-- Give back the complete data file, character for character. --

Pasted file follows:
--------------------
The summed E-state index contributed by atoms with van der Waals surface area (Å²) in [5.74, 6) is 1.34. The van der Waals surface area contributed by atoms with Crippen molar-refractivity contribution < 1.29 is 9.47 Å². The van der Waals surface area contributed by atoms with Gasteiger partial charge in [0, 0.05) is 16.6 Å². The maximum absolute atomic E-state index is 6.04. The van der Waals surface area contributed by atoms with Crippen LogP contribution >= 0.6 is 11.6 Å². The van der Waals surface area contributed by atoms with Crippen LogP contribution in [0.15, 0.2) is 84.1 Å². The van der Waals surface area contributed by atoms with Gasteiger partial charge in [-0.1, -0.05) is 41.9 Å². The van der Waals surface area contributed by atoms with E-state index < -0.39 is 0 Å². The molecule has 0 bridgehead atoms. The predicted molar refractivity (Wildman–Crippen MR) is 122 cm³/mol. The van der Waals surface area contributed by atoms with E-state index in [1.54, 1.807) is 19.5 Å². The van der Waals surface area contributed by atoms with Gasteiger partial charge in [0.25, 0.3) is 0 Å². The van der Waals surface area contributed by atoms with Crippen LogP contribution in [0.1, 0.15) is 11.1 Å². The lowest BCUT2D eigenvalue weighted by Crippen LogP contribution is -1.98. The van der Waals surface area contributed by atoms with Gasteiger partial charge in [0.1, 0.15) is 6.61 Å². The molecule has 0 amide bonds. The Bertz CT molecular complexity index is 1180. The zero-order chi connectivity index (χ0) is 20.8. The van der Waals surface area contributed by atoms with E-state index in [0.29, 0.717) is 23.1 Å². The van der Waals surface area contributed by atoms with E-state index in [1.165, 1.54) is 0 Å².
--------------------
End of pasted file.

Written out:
The summed E-state index contributed by atoms with van der Waals surface area (Å²) in [5.74, 6) is 1.34. The van der Waals surface area contributed by atoms with Crippen molar-refractivity contribution < 1.29 is 9.47 Å². The van der Waals surface area contributed by atoms with Gasteiger partial charge in [0, 0.05) is 16.6 Å². The maximum absolute atomic E-state index is 6.04. The van der Waals surface area contributed by atoms with Crippen LogP contribution >= 0.6 is 11.6 Å². The van der Waals surface area contributed by atoms with Crippen LogP contribution in [0.15, 0.2) is 84.1 Å². The van der Waals surface area contributed by atoms with Gasteiger partial charge in [-0.1, -0.05) is 41.9 Å². The van der Waals surface area contributed by atoms with E-state index < -0.39 is 0 Å². The molecule has 0 bridgehead atoms. The predicted molar refractivity (Wildman–Crippen MR) is 122 cm³/mol. The van der Waals surface area contributed by atoms with E-state index in [1.54, 1.807) is 19.5 Å². The van der Waals surface area contributed by atoms with Gasteiger partial charge in [0.25, 0.3) is 0 Å². The van der Waals surface area contributed by atoms with Crippen LogP contribution in [0.1, 0.15) is 11.1 Å². The lowest BCUT2D eigenvalue weighted by Crippen LogP contribution is -1.98. The van der Waals surface area contributed by atoms with Gasteiger partial charge in [0.1, 0.15) is 6.61 Å². The molecule has 0 amide bonds. The Bertz CT molecular complexity index is 1180. The zero-order chi connectivity index (χ0) is 20.8. The van der Waals surface area contributed by atoms with E-state index in [0.29, 0.717) is 23.1 Å². The van der Waals surface area contributed by atoms with E-state index in [1.165, 1.54) is 0 Å².